Lesson to Leaders – We need you not to cheat

Paraphrasing a quote from Friedrich Nietzsche, the German philosopher: It matters less that you lied to me, as it matters more that I can no longer trust you. In any relationship, this quote describes the unfortunate epiphany when one realizes that another party has lied to them. Trust is built over time, day by day, brick by brick. Yet, a lie can bring the whole building down and cause you to re-earn that trust. Today, I want to focus on leadership letting us down by not shooting straight with us. Oftentimes, when a leader lies or cheats, it is to protect his job or gain a huge return.

Many of the companies who failed us under the financial crisis – Bear Stearns, Lehman Brothers, Wachovia, Merrill Lynch, Washington Mutual, AIG and so on, either no longer exist, were bought by someone else or received a huge bailout to make it through. Some of the bigger ones who survived, such as Bank of America, JP Morgan Chase and Citigroup, are still dealing with issues they perpetuated or acquired from one of the above companies. At the heart of these problems were companies trying to make huge amounts of money off selling mortgage loans to people who could not afford them, packaging the bad loans in bundles and selling them off as reasonable assets. One of the fallacies of spreading risk by bundling is if all of the risk is crap, it won’t be better when bundled.

Yet, the leaders of these companies failed to be good stewards to the customers, fellow employees and managers, shareholders and regulators. If you read “Crash of the Titans” about Merrill Lynch and Bank of America, you will realize that only a handful of people in Merrill knew what was going on, but the CEO lied to his other direct reports and lied to his shareholders when questioned. As a result, the shareholders and public were misled. If you follow-up on Lehman Brothers, who went under, you will see that the CFO moved $50 million to the onshore books from the offshore books for the regulators’ eyes and then moved it back again. This was reported by “60 Minutes.” Yet, to this day, no one from Lehman has gone to jail.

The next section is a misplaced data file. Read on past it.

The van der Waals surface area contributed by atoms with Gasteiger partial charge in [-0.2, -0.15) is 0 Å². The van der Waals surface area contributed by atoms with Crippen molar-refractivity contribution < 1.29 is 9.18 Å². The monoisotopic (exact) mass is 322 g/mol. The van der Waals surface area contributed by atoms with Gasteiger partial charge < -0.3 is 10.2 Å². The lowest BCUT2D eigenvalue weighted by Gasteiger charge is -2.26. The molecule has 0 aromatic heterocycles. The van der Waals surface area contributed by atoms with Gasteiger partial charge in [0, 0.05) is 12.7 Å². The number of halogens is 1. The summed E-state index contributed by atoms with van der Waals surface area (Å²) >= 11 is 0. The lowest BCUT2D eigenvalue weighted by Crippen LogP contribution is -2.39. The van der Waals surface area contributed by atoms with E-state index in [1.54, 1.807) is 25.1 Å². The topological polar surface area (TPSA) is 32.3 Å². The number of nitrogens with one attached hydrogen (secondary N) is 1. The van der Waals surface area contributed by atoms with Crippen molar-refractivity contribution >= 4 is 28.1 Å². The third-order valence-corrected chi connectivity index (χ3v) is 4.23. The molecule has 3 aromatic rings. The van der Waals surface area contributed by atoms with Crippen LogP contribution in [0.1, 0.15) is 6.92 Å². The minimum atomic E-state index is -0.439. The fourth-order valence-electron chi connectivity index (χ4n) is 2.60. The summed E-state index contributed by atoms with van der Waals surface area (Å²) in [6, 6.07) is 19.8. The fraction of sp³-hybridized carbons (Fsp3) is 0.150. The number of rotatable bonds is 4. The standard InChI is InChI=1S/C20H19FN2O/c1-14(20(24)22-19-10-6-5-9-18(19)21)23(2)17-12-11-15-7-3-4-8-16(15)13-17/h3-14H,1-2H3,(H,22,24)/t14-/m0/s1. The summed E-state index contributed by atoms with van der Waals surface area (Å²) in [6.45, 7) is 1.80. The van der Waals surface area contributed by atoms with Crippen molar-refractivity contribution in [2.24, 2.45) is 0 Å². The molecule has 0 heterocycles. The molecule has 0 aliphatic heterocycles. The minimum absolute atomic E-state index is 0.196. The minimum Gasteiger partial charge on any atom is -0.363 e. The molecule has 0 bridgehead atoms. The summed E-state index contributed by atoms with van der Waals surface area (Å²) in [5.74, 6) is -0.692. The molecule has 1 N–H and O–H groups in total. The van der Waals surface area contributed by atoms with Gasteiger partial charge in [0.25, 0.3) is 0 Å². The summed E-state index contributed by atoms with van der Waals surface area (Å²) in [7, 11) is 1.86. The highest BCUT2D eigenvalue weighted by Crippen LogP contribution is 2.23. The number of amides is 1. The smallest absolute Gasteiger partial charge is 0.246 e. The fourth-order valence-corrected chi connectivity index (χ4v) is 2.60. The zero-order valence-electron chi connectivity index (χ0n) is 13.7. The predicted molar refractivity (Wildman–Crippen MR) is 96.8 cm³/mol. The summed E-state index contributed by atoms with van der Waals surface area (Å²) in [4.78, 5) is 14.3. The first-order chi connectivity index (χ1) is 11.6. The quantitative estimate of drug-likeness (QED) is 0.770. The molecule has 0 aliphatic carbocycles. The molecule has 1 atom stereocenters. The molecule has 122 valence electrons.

In each of these cases, you will find cheating and lying at the heart of the story. As I have said in earlier posts, the banking industry used to be one of the more trusted professions, but these liars and cheaters (let’s call them what they are), breached this trust. Some conservative leaders balk at the requirements of Dodd-Frank regulations which introduced accountability and the creation of the Consumer Finance Protection Agency initially run by now Senator Elizabeth Warren. This agency has already fined financial companies over $600 million (as of last summer) and counting for malfeasance and misrepresentation. So, the answer to those who balk is “tough, these foxes brought it on themselves and we have to guard the henhouse.”

Unfortunately, this plays out in spades in political circles. We have legislators who are so beholden to their funders, they are less inclined to tell you what they think, as they must go along with what the funders think. Please refer to my previous post on “The Routine Bigger Conspiracies” for how this misrepresentation can manifest itself on some bigger issues. It goes even further when we look at the job preservation motivation. Legislators worry more about keeping their job than doing their job. This is the very reason nothing has happened on gun control laws. They are failing to do the right thing because of a huge funding source in the NRA.